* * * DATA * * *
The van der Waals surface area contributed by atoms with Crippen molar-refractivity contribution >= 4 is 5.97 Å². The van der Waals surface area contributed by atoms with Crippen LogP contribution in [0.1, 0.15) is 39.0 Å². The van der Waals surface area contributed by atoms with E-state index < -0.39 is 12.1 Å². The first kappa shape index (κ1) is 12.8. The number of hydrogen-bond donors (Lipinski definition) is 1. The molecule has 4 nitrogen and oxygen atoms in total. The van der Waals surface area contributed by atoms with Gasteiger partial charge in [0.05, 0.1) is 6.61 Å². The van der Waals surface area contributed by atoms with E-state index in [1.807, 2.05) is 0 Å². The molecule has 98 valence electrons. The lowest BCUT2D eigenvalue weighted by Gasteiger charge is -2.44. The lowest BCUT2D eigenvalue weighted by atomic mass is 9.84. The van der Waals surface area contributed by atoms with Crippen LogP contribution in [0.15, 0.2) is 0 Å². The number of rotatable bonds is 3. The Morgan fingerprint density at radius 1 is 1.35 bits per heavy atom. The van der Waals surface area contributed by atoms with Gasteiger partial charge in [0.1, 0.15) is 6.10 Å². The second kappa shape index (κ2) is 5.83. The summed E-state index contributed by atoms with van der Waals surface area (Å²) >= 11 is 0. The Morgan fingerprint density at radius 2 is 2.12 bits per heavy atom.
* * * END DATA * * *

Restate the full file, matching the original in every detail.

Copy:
The van der Waals surface area contributed by atoms with Crippen molar-refractivity contribution >= 4 is 5.97 Å². The van der Waals surface area contributed by atoms with Crippen LogP contribution in [0.1, 0.15) is 39.0 Å². The van der Waals surface area contributed by atoms with E-state index < -0.39 is 12.1 Å². The first kappa shape index (κ1) is 12.8. The number of hydrogen-bond donors (Lipinski definition) is 1. The molecule has 4 nitrogen and oxygen atoms in total. The van der Waals surface area contributed by atoms with Gasteiger partial charge in [0.05, 0.1) is 6.61 Å². The van der Waals surface area contributed by atoms with E-state index in [1.807, 2.05) is 0 Å². The molecule has 98 valence electrons. The lowest BCUT2D eigenvalue weighted by Gasteiger charge is -2.44. The lowest BCUT2D eigenvalue weighted by atomic mass is 9.84. The van der Waals surface area contributed by atoms with Crippen LogP contribution in [0.15, 0.2) is 0 Å². The number of rotatable bonds is 3. The Morgan fingerprint density at radius 1 is 1.35 bits per heavy atom. The van der Waals surface area contributed by atoms with Gasteiger partial charge in [0.1, 0.15) is 6.10 Å². The second kappa shape index (κ2) is 5.83. The summed E-state index contributed by atoms with van der Waals surface area (Å²) >= 11 is 0. The Morgan fingerprint density at radius 2 is 2.12 bits per heavy atom.